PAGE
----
Threads

#1
I've just watched "Threads" (on DVD) for the first time in about 25 years.

It's still every bit as grim.

They were the days when we really had something to worry about.
 
#3
I first watched it when I was 13. It gave me nightmares.
 
#4
I got a hard on when the fat bird negotiated some 'affection' for a few rats to eat. She didn't look like she was exactly starving, the whore.
 
#5
I'm impressed.

It takes a disciplined man to rub one out to Threads.

Couldn't they have stuck a few gags in? You know, a fart gag or a few pratfalls.

But oh, no. It's all rotting corpses, cataracts and deformed babies.
 
#6
I'm impressed.

It takes a disciplined man to rub one out to Threads.

Couldn't they have stuck a few gags in? You know, a fart gag or a few pratfalls.

But oh, no. It's all rotting corpses, cataracts and deformed babies.
And squaddies looting prawn cocktail crisps. "I fookin' 'ate prawn cocktail."

The scariest thing about it was the thought of giving traffic wardens SLRs.
 
#7
What was good to see was the subbie wearing a Mk 2 NBC suit and a Service Dress forage cap. The world may be ending, but there are standards to maintain.

Broadly speaking, though, dire.

It did remind me of the nagging threat of nuclear holocaust during my youth and early teens. No wonder people listened to Culture Club and watched Magnum and The Dukes of Hazard.
 
#8
A quality film, I like the fact it has no hopefull cheery message to tell, give it to Holywood and they think that post appocolypse we'll be driving round in beach buggies and dressing like we're at Glastonbury. Nope not a bit of it, as a side, does anyone else get wood when the woman pisses herself?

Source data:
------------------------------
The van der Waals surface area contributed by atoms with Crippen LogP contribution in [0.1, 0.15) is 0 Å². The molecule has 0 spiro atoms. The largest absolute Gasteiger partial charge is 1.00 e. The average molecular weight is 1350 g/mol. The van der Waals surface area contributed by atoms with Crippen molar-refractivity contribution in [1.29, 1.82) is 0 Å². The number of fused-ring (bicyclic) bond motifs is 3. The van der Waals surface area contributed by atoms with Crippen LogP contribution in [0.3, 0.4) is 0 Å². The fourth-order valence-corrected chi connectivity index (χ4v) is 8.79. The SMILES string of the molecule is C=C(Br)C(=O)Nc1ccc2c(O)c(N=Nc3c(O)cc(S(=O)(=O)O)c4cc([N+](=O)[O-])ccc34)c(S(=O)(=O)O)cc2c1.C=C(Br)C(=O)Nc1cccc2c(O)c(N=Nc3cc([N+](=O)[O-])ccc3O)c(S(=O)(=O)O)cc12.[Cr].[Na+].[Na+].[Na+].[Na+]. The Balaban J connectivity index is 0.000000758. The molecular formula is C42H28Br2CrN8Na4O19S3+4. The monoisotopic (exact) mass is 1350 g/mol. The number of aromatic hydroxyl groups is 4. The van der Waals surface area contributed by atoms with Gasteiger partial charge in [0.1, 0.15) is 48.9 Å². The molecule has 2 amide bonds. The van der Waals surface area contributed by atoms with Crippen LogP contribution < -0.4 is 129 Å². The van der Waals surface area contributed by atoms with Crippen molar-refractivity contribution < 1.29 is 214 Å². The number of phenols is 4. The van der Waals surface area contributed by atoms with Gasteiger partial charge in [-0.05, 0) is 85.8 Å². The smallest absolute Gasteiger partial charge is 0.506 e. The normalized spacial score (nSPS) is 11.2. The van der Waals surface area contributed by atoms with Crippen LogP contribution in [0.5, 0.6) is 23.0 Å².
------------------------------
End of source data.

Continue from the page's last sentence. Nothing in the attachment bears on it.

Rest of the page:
#9
Brilliant film, factlet, there was nearly an hour of footage cut from it.

Would love to see a "director's cut".
 
#10
Theres a good description of it here: http://en.wikipedia.org/wiki/Threads

B
ut I have to say that the description of post nuclear attack Sheffield is very reminiscent (apart from the radiation levels which may have been higher then) of the Sheffield I left behind in 1968 when I joined 't army.
 
#11
I can remember watching it when first broadcast, and afterwards leafing through the Civil Defence handbook, Protect and Survive, which advised protecting yourself from a multi-megaton thermonuclear device by painting your windows white and hiding under the table. I think that was actually scarier than the film; it was clear that the civilian population was not only unprotected but entirely surplus to requirements.
 
#12
As was the army (and crabs) in BAOR, or rather, we were just cannon fodder.
 
#13
I can remember watching it when first broadcast, and afterwards leafing through the Civil Defence handbook, Protect and Survive, which advised protecting yourself from a multi-megaton thermonuclear device by painting your windows white and hiding under the table. I think that was actually scarier than the film; it was clear that the civilian population was not only unprotected but entirely surplus to requirements.
Farmers had a different booklet than Protect and Survive (as I seem to remember) it was clear they were of more (obvious)interest and I always wonder they would've become armed encamptments akin to iron age hill forts.
Indeed NORMAL civilians would've just been a pain in the arse that were expected to quietly die off (probably digging their own mass grave for a few tins of corned beef first).
 
#14
Whilst on the subject, does anyone remember this and its like?

http://www.youtube.com/watch?v=hGMdnod8VPI